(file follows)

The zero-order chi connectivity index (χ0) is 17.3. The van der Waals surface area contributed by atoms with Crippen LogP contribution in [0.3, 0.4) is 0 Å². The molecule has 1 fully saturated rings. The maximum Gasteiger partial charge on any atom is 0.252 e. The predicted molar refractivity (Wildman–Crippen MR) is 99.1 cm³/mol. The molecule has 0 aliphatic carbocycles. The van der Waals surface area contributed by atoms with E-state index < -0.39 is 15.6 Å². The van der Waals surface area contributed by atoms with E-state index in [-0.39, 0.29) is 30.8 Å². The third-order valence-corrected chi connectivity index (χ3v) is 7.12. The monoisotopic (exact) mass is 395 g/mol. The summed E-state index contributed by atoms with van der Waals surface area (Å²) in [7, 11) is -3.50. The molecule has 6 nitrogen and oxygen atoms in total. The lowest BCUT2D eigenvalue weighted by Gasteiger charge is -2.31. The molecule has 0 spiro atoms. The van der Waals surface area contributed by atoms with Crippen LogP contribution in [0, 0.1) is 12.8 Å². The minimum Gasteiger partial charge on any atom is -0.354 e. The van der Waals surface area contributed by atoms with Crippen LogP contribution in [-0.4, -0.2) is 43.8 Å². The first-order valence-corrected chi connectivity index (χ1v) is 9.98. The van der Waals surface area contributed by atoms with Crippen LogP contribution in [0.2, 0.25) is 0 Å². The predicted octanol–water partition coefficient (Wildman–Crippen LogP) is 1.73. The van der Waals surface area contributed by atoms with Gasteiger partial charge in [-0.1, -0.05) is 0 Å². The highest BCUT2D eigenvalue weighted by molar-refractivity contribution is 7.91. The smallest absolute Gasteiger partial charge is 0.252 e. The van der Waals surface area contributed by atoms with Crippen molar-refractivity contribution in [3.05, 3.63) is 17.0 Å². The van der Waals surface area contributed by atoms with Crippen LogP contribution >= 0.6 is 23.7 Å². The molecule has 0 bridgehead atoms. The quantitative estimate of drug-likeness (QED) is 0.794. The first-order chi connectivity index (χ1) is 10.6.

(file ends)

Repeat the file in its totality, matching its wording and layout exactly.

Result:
The zero-order chi connectivity index (χ0) is 17.3. The van der Waals surface area contributed by atoms with Crippen LogP contribution in [0.3, 0.4) is 0 Å². The molecule has 1 fully saturated rings. The maximum Gasteiger partial charge on any atom is 0.252 e. The predicted molar refractivity (Wildman–Crippen MR) is 99.1 cm³/mol. The molecule has 0 aliphatic carbocycles. The van der Waals surface area contributed by atoms with E-state index < -0.39 is 15.6 Å². The van der Waals surface area contributed by atoms with E-state index in [-0.39, 0.29) is 30.8 Å². The third-order valence-corrected chi connectivity index (χ3v) is 7.12. The monoisotopic (exact) mass is 395 g/mol. The summed E-state index contributed by atoms with van der Waals surface area (Å²) in [7, 11) is -3.50. The molecule has 6 nitrogen and oxygen atoms in total. The lowest BCUT2D eigenvalue weighted by Gasteiger charge is -2.31. The molecule has 0 spiro atoms. The van der Waals surface area contributed by atoms with Crippen LogP contribution in [0, 0.1) is 12.8 Å². The minimum Gasteiger partial charge on any atom is -0.354 e. The van der Waals surface area contributed by atoms with Crippen LogP contribution in [-0.4, -0.2) is 43.8 Å². The first-order valence-corrected chi connectivity index (χ1v) is 9.98. The van der Waals surface area contributed by atoms with Crippen LogP contribution in [0.2, 0.25) is 0 Å². The predicted octanol–water partition coefficient (Wildman–Crippen LogP) is 1.73. The van der Waals surface area contributed by atoms with Gasteiger partial charge in [-0.1, -0.05) is 0 Å². The highest BCUT2D eigenvalue weighted by molar-refractivity contribution is 7.91. The smallest absolute Gasteiger partial charge is 0.252 e. The van der Waals surface area contributed by atoms with Crippen molar-refractivity contribution in [3.05, 3.63) is 17.0 Å². The van der Waals surface area contributed by atoms with Crippen LogP contribution >= 0.6 is 23.7 Å². The molecule has 0 bridgehead atoms. The quantitative estimate of drug-likeness (QED) is 0.794. The first-order chi connectivity index (χ1) is 10.6.